Perspective Drawing

1 Point

2 Point

3 Point

Monday, 8 November 2010

The Wizard of Oz (1933)

The Wizard of Oz (1933) directed by Victor Fleming is a classic family movie based on the book The Wonderful Wizard of Oz by L Frank Baum. The plot revolves around a girl called Dorothy who is board with her dull (literally) sepia toned life. When a tornado strikes her families farm in Kansas she is transported to the magical colourful Land of Oz.
The movie is made with a very cheerful, artificial and dreamlike style. This is true of both the Land of Oz and the “real world” in Kansas. There is no colour in the opening scenes of the film which gives a sense of dullness and the everyday. But when Dorothy is transported to Oz it is full of bright colours and the true whimsical nature of the film is revealed.

Dorothy in Kansas

 Dorothy in The Land of Oz

All of the sets in the movie look very intentionally artificial. It looks almost like Dorothy and co are walking through a hand painted landscape. In fact its like a collection of paintings, the sweet shop like Munchkin Land, the glowing green Emerald City and the dark gothic Dracula (1931) style witches castle all have a distinctive look to them.
 Munchkin Land

 The Emerald City

The Witches Castel

The music also adds to the whimsical tone of the movie it’s all very upbeat. The fact that this movie is a musical in combination with the artificial looking sets gives the move a theatrical feel.
The charectures in the movie are all very cartoonish and a littel 2dimentional which makes sence in the context of this movie, because it is very cartoonish in nature.
Overall I enjoyed this movie; it’s a lot of fun.

The Nautilus Library Influence Map

Saturday, 6 November 2010

King Kong (1933) Directed by Merian C. Cooper and Ernest B. Schoedsack

The plot of this movie is simple but classic, filmmaker Carl Denham and crew travel to a mysterious island to shoot a movie. When they get there they find a lost world populated by giant prehistoric creatures, including a huge gorilla named Kong. The natives of the island sacrifice the leading lady Ann Darrow to Kong. The ships crew sets out to rescue her. Eventually Kong is captured and brought to America were he causes chaos.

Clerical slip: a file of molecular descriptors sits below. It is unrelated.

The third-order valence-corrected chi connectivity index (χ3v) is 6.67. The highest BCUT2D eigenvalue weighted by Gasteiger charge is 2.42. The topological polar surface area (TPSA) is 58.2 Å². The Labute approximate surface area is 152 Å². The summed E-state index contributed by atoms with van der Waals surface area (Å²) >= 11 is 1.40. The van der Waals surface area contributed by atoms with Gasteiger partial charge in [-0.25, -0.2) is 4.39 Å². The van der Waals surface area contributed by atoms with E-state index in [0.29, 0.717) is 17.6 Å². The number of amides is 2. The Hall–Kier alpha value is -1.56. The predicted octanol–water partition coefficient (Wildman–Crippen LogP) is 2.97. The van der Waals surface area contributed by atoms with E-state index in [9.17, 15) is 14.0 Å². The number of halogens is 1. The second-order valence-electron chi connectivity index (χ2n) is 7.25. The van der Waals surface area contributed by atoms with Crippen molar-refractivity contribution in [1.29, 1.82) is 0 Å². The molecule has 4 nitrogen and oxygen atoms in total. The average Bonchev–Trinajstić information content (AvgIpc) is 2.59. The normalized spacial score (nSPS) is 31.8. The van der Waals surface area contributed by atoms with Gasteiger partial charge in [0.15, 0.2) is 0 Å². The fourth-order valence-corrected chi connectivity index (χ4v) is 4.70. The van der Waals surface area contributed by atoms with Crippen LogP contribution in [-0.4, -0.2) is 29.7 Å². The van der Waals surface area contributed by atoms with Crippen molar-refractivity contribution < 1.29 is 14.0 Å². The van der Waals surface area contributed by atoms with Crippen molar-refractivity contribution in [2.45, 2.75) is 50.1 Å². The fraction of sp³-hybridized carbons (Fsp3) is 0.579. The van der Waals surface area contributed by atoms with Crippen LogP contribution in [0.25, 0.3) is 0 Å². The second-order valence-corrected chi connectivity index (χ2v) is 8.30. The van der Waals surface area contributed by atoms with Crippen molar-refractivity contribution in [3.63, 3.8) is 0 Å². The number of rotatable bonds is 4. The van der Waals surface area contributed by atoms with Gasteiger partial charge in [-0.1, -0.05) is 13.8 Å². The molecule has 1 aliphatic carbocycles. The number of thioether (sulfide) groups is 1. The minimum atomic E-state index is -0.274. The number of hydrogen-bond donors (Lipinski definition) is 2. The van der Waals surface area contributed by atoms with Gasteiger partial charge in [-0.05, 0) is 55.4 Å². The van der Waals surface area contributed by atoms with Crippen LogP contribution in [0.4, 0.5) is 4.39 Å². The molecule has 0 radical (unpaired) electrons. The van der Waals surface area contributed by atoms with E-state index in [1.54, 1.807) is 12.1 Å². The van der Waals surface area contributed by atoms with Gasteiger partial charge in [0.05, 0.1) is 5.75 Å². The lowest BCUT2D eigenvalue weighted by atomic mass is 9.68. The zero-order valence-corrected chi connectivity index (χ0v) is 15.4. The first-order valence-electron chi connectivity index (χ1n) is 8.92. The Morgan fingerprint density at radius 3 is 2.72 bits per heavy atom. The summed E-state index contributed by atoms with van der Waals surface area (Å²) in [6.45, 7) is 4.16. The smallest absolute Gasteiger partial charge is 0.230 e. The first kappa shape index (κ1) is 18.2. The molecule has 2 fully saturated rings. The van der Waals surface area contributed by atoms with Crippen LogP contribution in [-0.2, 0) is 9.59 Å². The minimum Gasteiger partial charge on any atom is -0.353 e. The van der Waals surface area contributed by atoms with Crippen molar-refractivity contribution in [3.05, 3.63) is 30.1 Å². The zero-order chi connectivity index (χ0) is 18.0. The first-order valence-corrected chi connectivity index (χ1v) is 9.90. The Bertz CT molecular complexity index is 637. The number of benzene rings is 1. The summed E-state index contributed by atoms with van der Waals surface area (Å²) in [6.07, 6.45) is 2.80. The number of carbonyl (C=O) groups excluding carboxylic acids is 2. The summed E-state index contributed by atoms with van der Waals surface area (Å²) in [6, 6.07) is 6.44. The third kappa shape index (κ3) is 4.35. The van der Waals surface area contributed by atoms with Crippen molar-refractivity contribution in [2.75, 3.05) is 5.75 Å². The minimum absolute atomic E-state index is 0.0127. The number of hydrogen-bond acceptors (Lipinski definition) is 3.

There is wonderful stop motion animation by Willis O’Brien who also worked on films like The Lost World (1925) and Mighty Joe Young (1949). The effects were revolutionary at the time probably more so than Avatar was in 2009. It’s impossible not to appreciate the sheer amount of effort that must have gone into this movie. There was lots of new techniques used like rear projections that make the monsters look huge.There is a great scene when Kong fights a T-Rex its surprisingly brutal for a 1930’s film. It ends horrifically when Kong breaks the dinosaurs jaw by pulling its mouth apart. There is a scene in Jurassic Park III (2001) were two dinosaurs fight that is almost exactly the same as the fight scene in King Kong.  This entire movie is actually fairly brutal for the time you see a lot of people die horribly.    

King Kong vs. T-Rex

Stop motion puppets from the movie

As well as the stop motion animation there is also full size animatronics. These are used mainly for close up scenes of Kong’s face, hands and feet (normally because some unfortunate person is being crushed or eaten by Kong). 

  Full size Kong face (i love the crazy looking grin)

This movie has a really suspenseful atmosphere this probably has a lot to do with the music score by Max Steiner. It’s really dramatic and provokes a great sense of adventure. 

This movies plot is remenisent of Victorian boys adventure books like H Rider Haggard’s King Solomon’s Mines and more obviously The Lost World by Sir Arthur Conan Doyle. It has similar themes about adventure and discovering new unknown worlds.

The film undeniably has some raciest elements. Although it’s likely this can be put down to the general ignorance of the times rather than any real raciest agenda. The natives of Skull Island are perhaps the most obviously raciest part of the film, It is fairly embarrassing to watch. Some critics even go as far as to say there is a raciest subtext to the movie. They say that Kong is a metaphor for black men coming to America and seducing white women. They even say that the empire state building is a giant "phallic symbol". However it’s more likely someone simply thought it would be cool to see a giant gorilla climbing the empire state building.
There is also a fantastic remake King Kong (2005) directed by Peter Jackson. Apart from a few over dramatic moments it’s a real solid film. It’s almost like the true story of the adventure on Skull Island, with far more believable characters and monsters. This idea is reinforced by the fact we see the characters filming a scene from the original movie. It also removes the raciest stereo type natives in favour of more creepy fantasy based natives. Jackson also introduced a strong black character to the main cast in an effort to remove the raciest stigma surrounding the film.